Skip to main content

Lenvatinib Improves Progression-Free Survival in Patients with Thyroid Cancer

Authors

Tim Casey

Chicago—Patients with radioiodine-resistant, advanced differentiated thyroid cancer who received lenvatinib had a significantly greater progression-free survival compared with patients who received placebo, according to a multicenter, randomized, double-blind, placebo-controlled trial.

The median progression-free survival was 18.3 months in the lenvatinib group and 3.6 months in the placebo group (hazard ratio [HR], 0.21; P<.0001). After 26 months of treatment, 41% of patients in the lenvatinib group and 86% of patients in the placebo group had disease progression. The median overall survival was not reached in either group but favored the lenvatinib group, although the differences were not statistically significant (HR, 0.73; P=.1032).

All subgroups benefited from lenvatinib treatment, according to Martin Schlumberger, MD, the study’s lead author, who presented the results during an oral abstract session at the ASCO meeting. Eisai Co., Ltd., the manufacturer of lenvatinib, funded the trial.

Lenvatinib is an orally active, selective inhibitor of receptor tyrosine kinases. In December 2012, the drug received orphan drug designation from the FDA for follicular, medullary, anaplastic, and metastatic or locally advanced papillary thyroid cancer.

Of 60,000 thyroid cancer diagnoses each year, 85% are of the differentiated subtype. The standard treatment of surgery and radioiodine therapy typically cures the disease, although 5% to 15% of patients are resistant to radioiodine therapy. Dr. Schlumberger said patients with radioiodine-resistant, advanced differentiated thyroid cancer have a 10-year survival rate of 10%. Treatment options are limited for this group.

The SELECT [Study of Lenvatinib in Differentiated Cancer of the Thyroid] trial included 392 patients who had disease progression within the past 13 months. They were randomized to receive 24 mg of lenvatinib daily (n=261) or 24 mg of placebo daily (n=131) and remained on therapy until disease progression.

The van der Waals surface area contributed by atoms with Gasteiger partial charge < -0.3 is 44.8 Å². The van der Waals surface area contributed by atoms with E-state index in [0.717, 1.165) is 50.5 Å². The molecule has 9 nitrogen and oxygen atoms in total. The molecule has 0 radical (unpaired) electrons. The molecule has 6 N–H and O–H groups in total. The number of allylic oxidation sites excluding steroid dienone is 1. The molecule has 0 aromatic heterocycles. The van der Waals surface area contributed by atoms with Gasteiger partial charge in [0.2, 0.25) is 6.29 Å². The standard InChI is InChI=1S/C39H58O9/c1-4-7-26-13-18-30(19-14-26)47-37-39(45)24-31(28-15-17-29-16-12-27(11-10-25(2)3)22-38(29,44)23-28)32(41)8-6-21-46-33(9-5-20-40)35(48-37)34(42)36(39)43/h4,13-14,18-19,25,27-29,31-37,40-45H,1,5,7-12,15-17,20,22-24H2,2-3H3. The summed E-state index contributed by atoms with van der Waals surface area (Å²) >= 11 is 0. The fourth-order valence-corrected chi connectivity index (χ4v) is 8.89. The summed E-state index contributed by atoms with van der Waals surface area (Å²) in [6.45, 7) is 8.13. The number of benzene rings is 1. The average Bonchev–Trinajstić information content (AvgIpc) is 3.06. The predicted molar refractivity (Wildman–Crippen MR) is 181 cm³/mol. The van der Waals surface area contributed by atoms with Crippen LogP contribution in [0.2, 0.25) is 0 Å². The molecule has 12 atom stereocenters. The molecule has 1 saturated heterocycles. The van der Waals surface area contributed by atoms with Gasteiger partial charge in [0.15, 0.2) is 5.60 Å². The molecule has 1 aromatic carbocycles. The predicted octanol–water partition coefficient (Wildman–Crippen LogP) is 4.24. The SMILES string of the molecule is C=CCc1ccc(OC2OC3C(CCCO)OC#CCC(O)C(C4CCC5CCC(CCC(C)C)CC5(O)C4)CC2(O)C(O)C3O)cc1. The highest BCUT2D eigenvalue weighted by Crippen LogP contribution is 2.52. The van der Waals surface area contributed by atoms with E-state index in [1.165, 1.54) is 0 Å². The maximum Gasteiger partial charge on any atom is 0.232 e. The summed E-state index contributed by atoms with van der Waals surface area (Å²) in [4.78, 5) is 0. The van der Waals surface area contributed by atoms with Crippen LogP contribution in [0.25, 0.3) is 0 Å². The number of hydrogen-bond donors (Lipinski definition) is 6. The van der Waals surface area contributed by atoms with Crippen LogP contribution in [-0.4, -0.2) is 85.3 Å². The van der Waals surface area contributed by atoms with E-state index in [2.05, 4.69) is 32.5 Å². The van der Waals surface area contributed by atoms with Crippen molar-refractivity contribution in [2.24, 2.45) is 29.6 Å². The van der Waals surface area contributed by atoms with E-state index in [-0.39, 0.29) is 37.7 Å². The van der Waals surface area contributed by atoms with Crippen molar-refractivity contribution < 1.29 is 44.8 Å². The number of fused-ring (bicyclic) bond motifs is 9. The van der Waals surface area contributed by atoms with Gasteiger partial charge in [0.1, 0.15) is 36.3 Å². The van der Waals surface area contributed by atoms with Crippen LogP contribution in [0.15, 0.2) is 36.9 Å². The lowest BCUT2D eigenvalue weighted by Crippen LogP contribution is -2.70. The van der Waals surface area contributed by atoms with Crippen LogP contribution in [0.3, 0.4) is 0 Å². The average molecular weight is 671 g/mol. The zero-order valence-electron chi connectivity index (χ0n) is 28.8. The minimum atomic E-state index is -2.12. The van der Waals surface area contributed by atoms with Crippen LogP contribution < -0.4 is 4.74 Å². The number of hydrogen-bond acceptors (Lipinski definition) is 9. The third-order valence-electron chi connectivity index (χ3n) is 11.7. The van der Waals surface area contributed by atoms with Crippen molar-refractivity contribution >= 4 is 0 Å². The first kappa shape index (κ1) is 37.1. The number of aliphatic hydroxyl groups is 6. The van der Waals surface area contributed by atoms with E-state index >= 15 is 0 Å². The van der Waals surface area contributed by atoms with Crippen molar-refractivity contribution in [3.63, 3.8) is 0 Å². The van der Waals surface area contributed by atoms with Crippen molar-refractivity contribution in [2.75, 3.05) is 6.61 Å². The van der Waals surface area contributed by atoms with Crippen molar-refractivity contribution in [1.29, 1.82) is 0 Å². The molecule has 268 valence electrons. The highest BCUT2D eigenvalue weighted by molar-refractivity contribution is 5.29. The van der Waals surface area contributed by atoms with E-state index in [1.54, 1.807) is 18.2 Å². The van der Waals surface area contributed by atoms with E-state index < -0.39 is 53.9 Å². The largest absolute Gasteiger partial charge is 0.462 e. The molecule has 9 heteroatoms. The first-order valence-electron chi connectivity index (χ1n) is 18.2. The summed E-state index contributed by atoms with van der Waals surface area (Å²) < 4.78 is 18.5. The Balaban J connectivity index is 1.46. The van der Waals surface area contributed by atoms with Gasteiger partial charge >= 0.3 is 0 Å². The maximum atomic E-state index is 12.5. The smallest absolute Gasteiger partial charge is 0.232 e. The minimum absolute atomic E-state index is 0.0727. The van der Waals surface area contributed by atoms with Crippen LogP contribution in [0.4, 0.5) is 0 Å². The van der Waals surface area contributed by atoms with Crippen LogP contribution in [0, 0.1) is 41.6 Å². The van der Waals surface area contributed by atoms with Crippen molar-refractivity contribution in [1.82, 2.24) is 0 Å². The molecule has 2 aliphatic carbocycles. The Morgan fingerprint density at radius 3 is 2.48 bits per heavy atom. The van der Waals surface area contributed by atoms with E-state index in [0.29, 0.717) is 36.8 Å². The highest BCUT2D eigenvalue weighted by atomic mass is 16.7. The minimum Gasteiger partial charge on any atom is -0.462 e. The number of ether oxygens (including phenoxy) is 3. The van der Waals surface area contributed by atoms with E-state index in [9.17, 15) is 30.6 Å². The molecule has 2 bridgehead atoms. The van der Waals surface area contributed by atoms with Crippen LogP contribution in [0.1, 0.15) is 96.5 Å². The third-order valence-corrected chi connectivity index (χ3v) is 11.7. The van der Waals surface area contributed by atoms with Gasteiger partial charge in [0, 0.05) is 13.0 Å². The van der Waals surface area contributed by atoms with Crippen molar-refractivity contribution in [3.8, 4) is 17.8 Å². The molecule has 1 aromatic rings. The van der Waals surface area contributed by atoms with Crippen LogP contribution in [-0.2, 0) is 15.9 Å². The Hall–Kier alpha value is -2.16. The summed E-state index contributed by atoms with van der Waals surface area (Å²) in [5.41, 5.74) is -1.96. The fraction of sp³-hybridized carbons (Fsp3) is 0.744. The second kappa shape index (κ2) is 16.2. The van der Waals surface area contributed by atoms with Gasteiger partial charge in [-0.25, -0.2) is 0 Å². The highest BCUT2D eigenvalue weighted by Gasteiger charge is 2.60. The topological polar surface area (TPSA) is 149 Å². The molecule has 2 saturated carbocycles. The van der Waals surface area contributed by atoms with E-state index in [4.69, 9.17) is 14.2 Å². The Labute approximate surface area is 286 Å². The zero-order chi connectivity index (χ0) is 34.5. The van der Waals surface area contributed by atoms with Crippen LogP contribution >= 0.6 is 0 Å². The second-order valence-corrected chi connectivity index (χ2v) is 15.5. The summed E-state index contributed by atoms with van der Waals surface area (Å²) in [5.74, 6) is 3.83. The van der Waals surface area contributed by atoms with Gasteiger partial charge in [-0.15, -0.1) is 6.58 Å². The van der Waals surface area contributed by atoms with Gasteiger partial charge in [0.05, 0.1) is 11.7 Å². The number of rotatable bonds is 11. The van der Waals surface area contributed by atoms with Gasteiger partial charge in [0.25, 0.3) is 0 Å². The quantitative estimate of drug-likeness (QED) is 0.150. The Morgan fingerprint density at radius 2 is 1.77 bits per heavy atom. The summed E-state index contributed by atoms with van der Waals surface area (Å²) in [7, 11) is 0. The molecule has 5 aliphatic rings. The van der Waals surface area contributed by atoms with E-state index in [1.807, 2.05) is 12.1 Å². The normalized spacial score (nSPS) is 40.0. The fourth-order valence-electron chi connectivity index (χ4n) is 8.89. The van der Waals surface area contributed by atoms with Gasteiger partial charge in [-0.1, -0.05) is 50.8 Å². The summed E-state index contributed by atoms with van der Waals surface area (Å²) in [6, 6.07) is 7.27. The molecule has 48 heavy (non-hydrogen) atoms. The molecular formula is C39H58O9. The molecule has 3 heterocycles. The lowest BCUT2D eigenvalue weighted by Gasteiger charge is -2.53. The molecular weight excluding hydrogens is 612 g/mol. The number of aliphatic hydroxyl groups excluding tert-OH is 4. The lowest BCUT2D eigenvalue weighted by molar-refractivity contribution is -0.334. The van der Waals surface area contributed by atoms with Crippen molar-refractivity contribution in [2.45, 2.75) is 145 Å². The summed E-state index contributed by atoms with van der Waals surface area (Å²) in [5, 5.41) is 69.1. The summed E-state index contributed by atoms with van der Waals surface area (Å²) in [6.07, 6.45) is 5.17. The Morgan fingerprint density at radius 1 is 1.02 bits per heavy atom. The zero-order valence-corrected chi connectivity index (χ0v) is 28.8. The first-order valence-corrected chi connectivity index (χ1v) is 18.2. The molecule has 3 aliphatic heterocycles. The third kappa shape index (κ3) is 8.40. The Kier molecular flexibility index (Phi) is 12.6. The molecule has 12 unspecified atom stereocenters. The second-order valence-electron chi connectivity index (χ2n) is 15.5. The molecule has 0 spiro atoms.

At baseline, the groups were well-balanced. The median age of participants was 64 years in the lenvatinib group and 61 years in the placebo group, while 52% and 43% of patients, respectively, were female. Approximately 25% of patients had previously received vascular endothelial growth factor (VEGF)-targeted therapy.

For the 299 patients who had never received VEGF-targeted therapy, the median progression-free survival was 18.7 months in the lenvatinib group and 3.6 months in the placebo group (HR, 0.20; P<.0001). For the 93 patients who had previously received VEGF-targeted therapy, the median progression-free survival was 15.1 months in the lenvatinib group and 3.6 months in the placebo group (HR, 0.22; P<.0001).

The objective response rate was 65% in the lenvatinib group and 2% in the placebo group (P<.0001). Of the patients who received lenvatinib, 2% had a complete response and 63% had a partial response. Of the patients who received placebo, none had a complete response and 2% had a partial response. Progressive disease was found in 7% of patients in the lenvatinib group and 40% in the placebo group.
The median duration of treatment was 13.8 months in the lenvatinib group and 3.9 months in the placebo group, while the median dose was 16.8 mg per day and 24 mg per day, respectively. The median time to first dose reduction was 3 months in the lenvatinib group and was not reached in the placebo group.

Serious treatment-emergent adverse events were found in 51% of patients in the lenvatinib group and 24% of patients in the placebo group. Fatal treatment-emergent adverse events were found in 8% and 5% of patients, respectively. Of the 20 deaths that occurred in the lenvatinib group, 6 were considered treatment related: general health deterioration (n=4), pulmonary embolism (n=1), and hemorrhagic stroke (n=1).—Tim Casey

Back to Top